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The joy of faith

· A message ignored by the media ·

Recent news and opinions, marked by the logic of informative agendas, usually succeed one another so rapidly that because of the greater importance of other occurrences we risk failing to notice truly important messages or events; they are all too often lost among the lists of our electronic mail or in the impagination in use in the means of communication.

This might have happened in certain milieus to the Pope’s Message for the 27th World Youth Day 2012, which, with its Pauline theme, “Rejoice in the Lord always” (Phil 4:4), is dedicated to the great virtue of joy. It is a splendid text, stimulating and full of positive feeling, which is reminiscent of another marvellous document on the same subject: Paul VI’s Gaudete in Domino (9 May 1975).

Benedict XVI’s timely reflection presupposes an appeal to overcome the view, commonly held however contradictory and false it may be, that spiritual realities are boring when they are not shrouded in a blend of gravity and grief — like the letters of condolence of former times edged in black. And it helps to demolish the false image of the Church circulated by certain people out of self-interest as anachronic, limited to condemnation and always saying “no” to every human proposal.

With his characteristic intellectual vigour and simple explanations, in his Message, addressed primarily to youth, the Pope analyzes the human and supernatural dimension of joy, accompanying his teaching with important biblical and theological references as well as with great and positive common sense.

“Our hearts are made for joy”, “God is the source of true joy”, “Preserving Christian joy in our hearts”, “The joy of love”, “The joy of conversion”, “Joy at times of trial”, “Witnesses of joy” are the meaningful headings of the various parts of this Message, in which Benedict XVI — thoroughly acquainted with human nature, created and loved by God, as well as with the deeper desire for happiness that every person harbours in his heart — turns us toward God, as the supreme goal, who in his Son Jesus Christ made us share in his full love and who in his beauty, goodness and truth incorporates the noble hopes and joys of this world that are a foretaste of him.

As well as asserting such an indispensable sign of Christian faith as joy, this Message is an effective and timely incentive to overcome the difficulties and hardships with which the current economic crisis and values are threatening society, especially its youngest members, and provides us with reasons for overcoming the temptations of pessimism and the deceptive substitutes for happiness.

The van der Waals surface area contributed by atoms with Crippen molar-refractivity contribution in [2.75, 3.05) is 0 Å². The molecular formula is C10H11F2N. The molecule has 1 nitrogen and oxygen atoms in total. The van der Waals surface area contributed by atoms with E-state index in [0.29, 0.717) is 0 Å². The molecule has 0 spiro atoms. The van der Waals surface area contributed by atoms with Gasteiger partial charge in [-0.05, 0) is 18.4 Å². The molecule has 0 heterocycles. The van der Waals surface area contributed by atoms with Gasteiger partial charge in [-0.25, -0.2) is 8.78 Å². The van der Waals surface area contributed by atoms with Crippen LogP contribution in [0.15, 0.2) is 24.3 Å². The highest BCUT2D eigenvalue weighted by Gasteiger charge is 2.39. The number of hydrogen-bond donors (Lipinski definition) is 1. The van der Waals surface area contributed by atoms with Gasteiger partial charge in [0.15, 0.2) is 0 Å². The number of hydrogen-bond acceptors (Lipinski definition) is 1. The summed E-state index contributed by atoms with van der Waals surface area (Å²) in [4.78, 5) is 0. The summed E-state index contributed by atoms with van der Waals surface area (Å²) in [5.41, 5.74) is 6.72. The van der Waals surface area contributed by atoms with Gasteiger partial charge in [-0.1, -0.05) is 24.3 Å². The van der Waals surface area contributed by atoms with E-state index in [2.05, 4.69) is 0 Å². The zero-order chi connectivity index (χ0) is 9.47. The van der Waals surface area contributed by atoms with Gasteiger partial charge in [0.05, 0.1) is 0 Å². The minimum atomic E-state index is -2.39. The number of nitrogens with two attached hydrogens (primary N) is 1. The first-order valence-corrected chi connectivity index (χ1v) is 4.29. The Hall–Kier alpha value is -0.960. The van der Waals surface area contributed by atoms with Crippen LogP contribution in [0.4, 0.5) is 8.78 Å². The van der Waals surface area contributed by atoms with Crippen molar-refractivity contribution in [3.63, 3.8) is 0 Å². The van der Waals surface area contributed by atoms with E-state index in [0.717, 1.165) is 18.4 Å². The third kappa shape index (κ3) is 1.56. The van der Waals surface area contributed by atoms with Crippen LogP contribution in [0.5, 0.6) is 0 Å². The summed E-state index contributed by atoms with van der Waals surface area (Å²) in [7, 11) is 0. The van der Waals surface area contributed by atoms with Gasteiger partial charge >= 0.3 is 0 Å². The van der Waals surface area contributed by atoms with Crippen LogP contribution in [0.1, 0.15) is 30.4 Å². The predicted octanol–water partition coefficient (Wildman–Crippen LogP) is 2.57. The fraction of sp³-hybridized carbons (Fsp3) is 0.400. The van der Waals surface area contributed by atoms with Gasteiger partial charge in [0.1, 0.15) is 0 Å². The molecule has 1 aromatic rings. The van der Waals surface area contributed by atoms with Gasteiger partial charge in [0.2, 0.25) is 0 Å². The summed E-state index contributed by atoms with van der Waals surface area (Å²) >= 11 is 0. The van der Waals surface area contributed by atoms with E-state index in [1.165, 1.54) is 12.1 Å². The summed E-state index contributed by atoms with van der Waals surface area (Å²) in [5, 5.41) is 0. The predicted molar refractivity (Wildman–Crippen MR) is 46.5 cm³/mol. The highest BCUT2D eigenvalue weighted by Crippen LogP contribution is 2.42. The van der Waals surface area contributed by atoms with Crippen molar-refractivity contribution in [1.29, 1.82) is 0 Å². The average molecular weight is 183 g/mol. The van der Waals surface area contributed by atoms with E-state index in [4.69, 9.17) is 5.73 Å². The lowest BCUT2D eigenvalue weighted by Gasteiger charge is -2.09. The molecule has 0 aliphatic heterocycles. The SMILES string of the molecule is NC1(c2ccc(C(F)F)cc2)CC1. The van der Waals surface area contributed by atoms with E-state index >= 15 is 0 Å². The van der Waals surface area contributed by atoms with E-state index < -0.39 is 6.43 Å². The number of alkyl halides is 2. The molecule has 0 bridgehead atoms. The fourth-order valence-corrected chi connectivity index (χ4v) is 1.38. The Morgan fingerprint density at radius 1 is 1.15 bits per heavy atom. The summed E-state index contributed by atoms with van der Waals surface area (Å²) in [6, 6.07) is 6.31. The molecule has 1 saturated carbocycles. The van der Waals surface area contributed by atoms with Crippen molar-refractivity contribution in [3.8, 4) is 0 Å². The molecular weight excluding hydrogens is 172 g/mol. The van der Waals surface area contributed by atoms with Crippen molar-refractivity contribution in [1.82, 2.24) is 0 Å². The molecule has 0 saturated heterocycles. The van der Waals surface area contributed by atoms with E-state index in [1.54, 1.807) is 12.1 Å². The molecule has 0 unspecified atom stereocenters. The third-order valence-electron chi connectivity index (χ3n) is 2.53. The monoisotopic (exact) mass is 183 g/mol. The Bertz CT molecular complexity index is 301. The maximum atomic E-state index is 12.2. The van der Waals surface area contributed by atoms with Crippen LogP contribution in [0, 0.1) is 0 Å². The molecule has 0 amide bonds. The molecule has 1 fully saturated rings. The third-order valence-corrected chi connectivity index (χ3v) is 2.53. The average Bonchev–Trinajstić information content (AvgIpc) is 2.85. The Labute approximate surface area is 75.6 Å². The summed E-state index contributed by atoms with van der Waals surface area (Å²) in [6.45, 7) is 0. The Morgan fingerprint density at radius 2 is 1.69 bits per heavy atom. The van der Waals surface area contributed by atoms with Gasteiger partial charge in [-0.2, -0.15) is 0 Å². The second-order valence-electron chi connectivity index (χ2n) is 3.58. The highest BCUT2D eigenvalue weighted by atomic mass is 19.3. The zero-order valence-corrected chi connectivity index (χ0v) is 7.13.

Accepting the Pope’s invitation, we Christians will do well to proclaim joy as our heritage even further afield and to show that the experience of faith cannot deprive us of good humour — indeed quite the opposite — and still less of the joy of noble human realities, including those which the Holy Father calls “simple joys”, authentic gifts of God: “the joy of living, the joy of seeing nature’s beauty, the joy of a job well done, the joy of helping others, the joy of sincere and pure love... the happy times in family life, shared friendship, the discovery of our talents, our successes, the compliments we receive from others, the ability to express ourselves and to know that we are understood, and the feeling of being of help to others. There is also the excitement of learning new things”.

The Christian might perfect these joys, sublimating them with faith in Christ’s Resurrection — to which we are called as a supreme happiness, and which, in this Easter season we celebrate joyfully — but can never exclude them from the Christian journey, if it be such.

This is not a matter of an ideological optimism based on the success of a mere earthly project that shuns the difficulties — the cross! — on the human journey and that, at this time in history has proven useless and tragic because it is inhumane, in the ideologies that supported it, but is a matter of witnessing, especially today in the New Evangelization, to the joy that is born of faith and grace and that places God, ever close, as the foundation, goal and fullness of the human being, who helps us above all when human possibilities are exhausted. God loves us and wants us to be happy.




St. Peter’s Square

Oct. 17, 2019